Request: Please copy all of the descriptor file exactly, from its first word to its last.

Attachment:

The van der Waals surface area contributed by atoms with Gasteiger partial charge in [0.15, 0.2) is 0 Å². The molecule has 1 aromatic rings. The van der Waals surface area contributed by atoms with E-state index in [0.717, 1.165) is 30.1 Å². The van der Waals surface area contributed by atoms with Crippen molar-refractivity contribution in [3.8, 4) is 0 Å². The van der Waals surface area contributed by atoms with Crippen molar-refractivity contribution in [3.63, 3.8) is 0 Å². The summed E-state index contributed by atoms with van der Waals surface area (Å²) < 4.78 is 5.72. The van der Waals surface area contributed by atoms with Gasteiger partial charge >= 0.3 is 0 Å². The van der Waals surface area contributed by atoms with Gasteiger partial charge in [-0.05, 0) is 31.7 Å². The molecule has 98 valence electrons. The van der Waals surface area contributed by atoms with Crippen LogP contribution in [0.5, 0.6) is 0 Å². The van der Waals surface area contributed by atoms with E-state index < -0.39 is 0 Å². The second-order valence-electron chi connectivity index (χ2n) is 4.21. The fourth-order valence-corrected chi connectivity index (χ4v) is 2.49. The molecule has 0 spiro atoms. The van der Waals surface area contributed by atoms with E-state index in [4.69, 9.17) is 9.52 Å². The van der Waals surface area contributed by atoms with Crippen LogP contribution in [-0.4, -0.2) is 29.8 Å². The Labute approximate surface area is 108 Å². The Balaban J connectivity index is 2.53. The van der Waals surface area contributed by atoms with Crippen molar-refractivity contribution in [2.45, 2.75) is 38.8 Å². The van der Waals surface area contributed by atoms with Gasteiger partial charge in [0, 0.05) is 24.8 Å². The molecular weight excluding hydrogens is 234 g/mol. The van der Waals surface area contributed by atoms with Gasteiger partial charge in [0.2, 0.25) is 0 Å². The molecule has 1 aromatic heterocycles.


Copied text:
The van der Waals surface area contributed by atoms with Gasteiger partial charge in [0.15, 0.2) is 0 Å². The molecule has 1 aromatic rings. The van der Waals surface area contributed by atoms with E-state index in [0.717, 1.165) is 30.1 Å². The van der Waals surface area contributed by atoms with Crippen molar-refractivity contribution in [3.8, 4) is 0 Å². The van der Waals surface area contributed by atoms with Crippen molar-refractivity contribution in [3.63, 3.8) is 0 Å². The summed E-state index contributed by atoms with van der Waals surface area (Å²) < 4.78 is 5.72. The van der Waals surface area contributed by atoms with Gasteiger partial charge >= 0.3 is 0 Å². The van der Waals surface area contributed by atoms with Gasteiger partial charge in [-0.05, 0) is 31.7 Å². The molecule has 98 valence electrons. The van der Waals surface area contributed by atoms with Crippen LogP contribution in [0.5, 0.6) is 0 Å². The van der Waals surface area contributed by atoms with E-state index < -0.39 is 0 Å². The second-order valence-electron chi connectivity index (χ2n) is 4.21. The fourth-order valence-corrected chi connectivity index (χ4v) is 2.49. The molecule has 0 spiro atoms. The van der Waals surface area contributed by atoms with E-state index in [4.69, 9.17) is 9.52 Å². The van der Waals surface area contributed by atoms with Crippen LogP contribution in [-0.4, -0.2) is 29.8 Å². The Labute approximate surface area is 108 Å². The Balaban J connectivity index is 2.53. The van der Waals surface area contributed by atoms with Crippen molar-refractivity contribution in [2.45, 2.75) is 38.8 Å². The van der Waals surface area contributed by atoms with Gasteiger partial charge in [0, 0.05) is 24.8 Å². The molecular weight excluding hydrogens is 234 g/mol. The van der Waals surface area contributed by atoms with Gasteiger partial charge in [0.2, 0.25) is 0 Å². The molecule has 1 aromatic heterocycles.